“Breaking: Supreme Court unanimously rejects Obama recess appointments”
— Although surprisingly, they did so without citing the emission of CO2 as the reason — though I haven’t yet checked if John Roberts, after much deliberation, was unable to declare the unconstitutional recess appointments a tax, and so found his hand forced.
In other words, I don’t much care anymore what the Supreme Court says, save for Thomas, Alito, and on many (but not all) occasions, Scalia.
But some of you may still. And I’m a giver. So here (via Ed Morrissey, quoting NBC News):
The US Supreme Court today limited a president’s power to make recess appointments when the White House and the Senate are controlled by opposite parties, scaling back a presidential authority as old as the republic.
The case arose from a political dispute between President Obama and Senate Republicans, who claimed he had no authority to put three people on the National Labor Relations Board in January 2012 when the Senate was out of town.
He used a president’s power, granted by the Constitution, to “fill up all vacancies that may happen during the recess of the Senate.” But the Republicans said the Senate was not in recess at the time the appointments were made, because every three days a senator went into the chamber, gaveled it to order, and then immediately called a recess.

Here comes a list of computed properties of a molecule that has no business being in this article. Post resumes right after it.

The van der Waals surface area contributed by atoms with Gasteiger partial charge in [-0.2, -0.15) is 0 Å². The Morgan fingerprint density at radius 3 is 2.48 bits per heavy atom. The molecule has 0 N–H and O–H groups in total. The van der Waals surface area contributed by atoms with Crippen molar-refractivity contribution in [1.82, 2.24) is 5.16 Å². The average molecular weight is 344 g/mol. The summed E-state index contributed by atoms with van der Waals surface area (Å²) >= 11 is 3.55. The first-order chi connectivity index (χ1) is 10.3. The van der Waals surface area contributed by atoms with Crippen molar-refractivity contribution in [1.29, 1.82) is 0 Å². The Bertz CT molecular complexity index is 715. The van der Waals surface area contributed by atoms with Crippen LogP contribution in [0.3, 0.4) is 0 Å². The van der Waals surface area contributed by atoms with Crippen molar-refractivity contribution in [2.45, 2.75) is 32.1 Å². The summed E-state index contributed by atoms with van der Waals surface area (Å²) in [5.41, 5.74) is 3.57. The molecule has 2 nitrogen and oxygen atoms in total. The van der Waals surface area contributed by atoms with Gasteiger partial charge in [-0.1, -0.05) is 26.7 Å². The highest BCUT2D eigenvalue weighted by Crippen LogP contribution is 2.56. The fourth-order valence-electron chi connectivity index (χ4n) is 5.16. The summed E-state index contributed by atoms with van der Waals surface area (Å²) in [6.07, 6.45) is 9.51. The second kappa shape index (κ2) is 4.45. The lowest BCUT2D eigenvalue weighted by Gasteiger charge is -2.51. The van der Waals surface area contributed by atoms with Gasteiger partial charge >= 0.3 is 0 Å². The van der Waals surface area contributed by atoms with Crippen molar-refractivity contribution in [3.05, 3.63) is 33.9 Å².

By a unanimous vote, the Supreme Court agreed that the Senate was not in recess, holding that it’s up to both houses of Congress to define when they’re in session or in recess. As a result of the decision, the Senate can frustrate a president’s ability to make recess appointments simply by holding periodic pro forma sessions, a tactic used in recent years by both political parties.
The question, the court said, is whether the Senate had the capacity to act. It found that during the recess at issue, the court did have that power.
Of course, now that the Senate Republicans have allowed appointments be made with 51 votes — fillibuster proof, for the most part — it doesn’t really matter all that much, precisely because John McCain, Mitch McConnell, Lamar Alexander, Thad Cochran, and Lindsey Graham are still kicking.